FIG. 7 is an end view of a second embodiment of the invention, showing the combination of an expander of a cooling system with two backplanes located on opposite sides of the expander, and associated circuit boards of an electronic apparatus.
The present invention relates generally to the cooling of electronic devices and more particularly relates to an apparatus and method in which electronic devices which are mounted on a circuit board are cooled from a central system, with a detachable portion of the cooling system being secured to the circuit board and being removable therewith.
Microprocessors made using the CMOS (complementary metal-oxide-semiconductor) process are capable of higher performance when cooled. The performance increment is about ten percent per 25 degrees cooling and has been verified using an NCR Corporation NCR 32000 chip set down to the temperature of liquid nitrogen, 77 degrees Kelvin.
Since it is expected that future microprocessor chips will operate with high power consumption, special provisions must be made for cooling the chips. Commonly, the provisions include the use of heat sinks which provide cooling in an air stream. As the power consumption of the microprocessor chips increases, an alternative to air cooling may prove to be advantageous. Once chip cooling considerations have dictated the use of active cooling, the cooling system can also be used to enhance the performance of the processor.
One potential difficulty in applying an active cooling system to the electronic components on circuit boards of a data processing system is that the structure of such a cooling system may interfere with the convenient removal and replacement of the individual circuit boards of such a system. Since these circuit boards may periodically need to be removed and replaced for repairs, maintenance or other purposes, it would be advantageous to provide an arrangement in which the cooling system structure would not interfere with such removal and replacement.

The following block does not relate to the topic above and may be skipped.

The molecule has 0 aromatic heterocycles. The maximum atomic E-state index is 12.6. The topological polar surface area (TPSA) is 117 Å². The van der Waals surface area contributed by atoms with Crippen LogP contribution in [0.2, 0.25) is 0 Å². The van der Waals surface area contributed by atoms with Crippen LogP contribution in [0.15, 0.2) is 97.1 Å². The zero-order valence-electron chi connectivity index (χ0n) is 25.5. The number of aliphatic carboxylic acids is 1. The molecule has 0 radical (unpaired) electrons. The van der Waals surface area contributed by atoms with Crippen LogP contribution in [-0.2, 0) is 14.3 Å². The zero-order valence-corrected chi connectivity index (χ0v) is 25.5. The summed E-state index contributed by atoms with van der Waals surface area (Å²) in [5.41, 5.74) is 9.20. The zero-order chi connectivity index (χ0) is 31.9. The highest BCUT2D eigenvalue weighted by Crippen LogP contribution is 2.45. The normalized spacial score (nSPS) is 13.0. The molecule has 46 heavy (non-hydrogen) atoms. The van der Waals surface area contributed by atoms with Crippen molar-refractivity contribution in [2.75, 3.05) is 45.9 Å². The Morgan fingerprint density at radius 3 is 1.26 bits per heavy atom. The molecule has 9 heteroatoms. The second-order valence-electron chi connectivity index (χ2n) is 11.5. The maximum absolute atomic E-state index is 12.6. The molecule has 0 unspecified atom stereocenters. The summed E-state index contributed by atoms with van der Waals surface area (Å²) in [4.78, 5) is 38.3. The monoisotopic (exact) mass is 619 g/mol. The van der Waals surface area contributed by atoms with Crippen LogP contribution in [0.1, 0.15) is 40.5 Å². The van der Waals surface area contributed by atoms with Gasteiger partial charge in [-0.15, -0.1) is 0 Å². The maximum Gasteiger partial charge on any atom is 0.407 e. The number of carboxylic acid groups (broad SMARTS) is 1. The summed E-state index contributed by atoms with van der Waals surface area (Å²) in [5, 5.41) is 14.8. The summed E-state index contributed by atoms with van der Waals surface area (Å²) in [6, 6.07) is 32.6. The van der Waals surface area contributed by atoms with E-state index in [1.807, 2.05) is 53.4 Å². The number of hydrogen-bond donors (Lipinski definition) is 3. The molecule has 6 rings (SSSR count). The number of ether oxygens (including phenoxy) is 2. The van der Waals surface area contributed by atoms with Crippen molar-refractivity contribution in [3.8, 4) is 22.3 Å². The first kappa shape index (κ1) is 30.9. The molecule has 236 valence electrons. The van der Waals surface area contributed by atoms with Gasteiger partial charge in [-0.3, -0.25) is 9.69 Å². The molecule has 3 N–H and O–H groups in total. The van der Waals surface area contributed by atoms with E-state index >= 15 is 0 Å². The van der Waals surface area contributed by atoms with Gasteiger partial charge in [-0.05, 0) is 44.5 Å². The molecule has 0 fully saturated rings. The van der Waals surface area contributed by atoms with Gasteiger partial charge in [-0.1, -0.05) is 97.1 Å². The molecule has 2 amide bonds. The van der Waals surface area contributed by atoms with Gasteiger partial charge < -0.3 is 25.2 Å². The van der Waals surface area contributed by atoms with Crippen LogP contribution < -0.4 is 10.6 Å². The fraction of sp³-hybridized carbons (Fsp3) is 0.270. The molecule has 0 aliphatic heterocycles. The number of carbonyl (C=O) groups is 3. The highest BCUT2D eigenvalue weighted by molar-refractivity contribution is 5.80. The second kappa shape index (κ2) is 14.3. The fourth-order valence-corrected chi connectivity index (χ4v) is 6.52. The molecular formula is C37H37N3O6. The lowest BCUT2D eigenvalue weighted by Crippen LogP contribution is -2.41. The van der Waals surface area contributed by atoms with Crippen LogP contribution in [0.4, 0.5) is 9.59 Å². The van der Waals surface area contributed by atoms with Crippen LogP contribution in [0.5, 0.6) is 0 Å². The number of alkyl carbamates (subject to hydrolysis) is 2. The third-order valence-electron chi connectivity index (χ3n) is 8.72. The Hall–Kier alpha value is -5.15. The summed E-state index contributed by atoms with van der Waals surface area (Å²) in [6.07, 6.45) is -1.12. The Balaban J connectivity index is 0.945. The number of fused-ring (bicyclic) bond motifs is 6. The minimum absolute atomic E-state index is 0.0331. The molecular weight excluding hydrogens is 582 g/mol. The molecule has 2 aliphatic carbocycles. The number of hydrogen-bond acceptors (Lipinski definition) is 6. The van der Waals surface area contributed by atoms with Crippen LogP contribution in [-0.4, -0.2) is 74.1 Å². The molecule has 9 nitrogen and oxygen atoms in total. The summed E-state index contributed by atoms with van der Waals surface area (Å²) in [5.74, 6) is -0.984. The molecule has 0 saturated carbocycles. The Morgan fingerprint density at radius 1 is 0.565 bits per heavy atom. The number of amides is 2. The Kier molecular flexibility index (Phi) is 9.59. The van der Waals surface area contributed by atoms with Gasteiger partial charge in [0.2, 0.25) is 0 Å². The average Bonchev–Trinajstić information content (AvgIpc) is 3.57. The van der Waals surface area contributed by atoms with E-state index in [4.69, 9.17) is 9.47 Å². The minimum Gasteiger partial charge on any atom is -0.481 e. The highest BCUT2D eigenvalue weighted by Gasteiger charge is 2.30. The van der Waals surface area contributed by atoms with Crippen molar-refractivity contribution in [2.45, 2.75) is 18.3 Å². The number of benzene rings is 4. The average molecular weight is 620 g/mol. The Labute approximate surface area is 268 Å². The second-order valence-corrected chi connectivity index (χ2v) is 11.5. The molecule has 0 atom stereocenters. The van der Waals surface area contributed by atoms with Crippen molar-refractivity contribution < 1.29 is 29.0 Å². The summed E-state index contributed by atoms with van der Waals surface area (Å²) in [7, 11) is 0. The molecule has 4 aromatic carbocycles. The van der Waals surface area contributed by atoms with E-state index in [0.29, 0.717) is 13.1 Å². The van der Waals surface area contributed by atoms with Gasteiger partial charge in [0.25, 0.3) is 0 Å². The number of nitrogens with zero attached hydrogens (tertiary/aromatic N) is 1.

In the arrangement of the present invention for cooling components in an electronic system, several processor circuit boards are connected to a backplane electrically and thermally through heat pipes. The heat pipes are attached to the circuit boards and provide effective connections between the components on the boards and the cooling system. The connection of the heat pipes to an expander in the cooling system has the same orientation as the orientation of the electrical connections of the circuit boards to the backplane. The circuit boards, including the attached heat pipes, can be removed from the processor system by pulling the boards and the attached heat pipes out of their respective connectors on the backplane and the expander. Each thermal connector comprises a socket into which the corresponding end of the heat pipe is inserted. The thermal connector may suitably comprise sockets in the component package and in the expander, in each of which an end of the heat pipe may be inserted. The slight space between connector elements may be made more thermally conductive by thermal paste or grease.
It is accordingly an object of the present invention to provide a cooling system for electronic components on circuit boards in which portions of the cooling system may be removed along with the circuit boards in order to facilitate removal and replacement of the circuit boards.
It is another object of the present invention to provide an improved method for cooling electronic components which facilitates the removal and replacement of these components.
Another object is to provide an improved system for cooling of electronic components on a circuit board in which an active cooling system is employed for at least certain of the components while the rest of the board is conventionally cooled by air flow.
Additional benefits and advantages of the present invention will become apparent to those skilled in the art to which this invention relates from the subsequent description of the preferred embodiments and the appended claims, taken in conjunction with the accompanying drawings.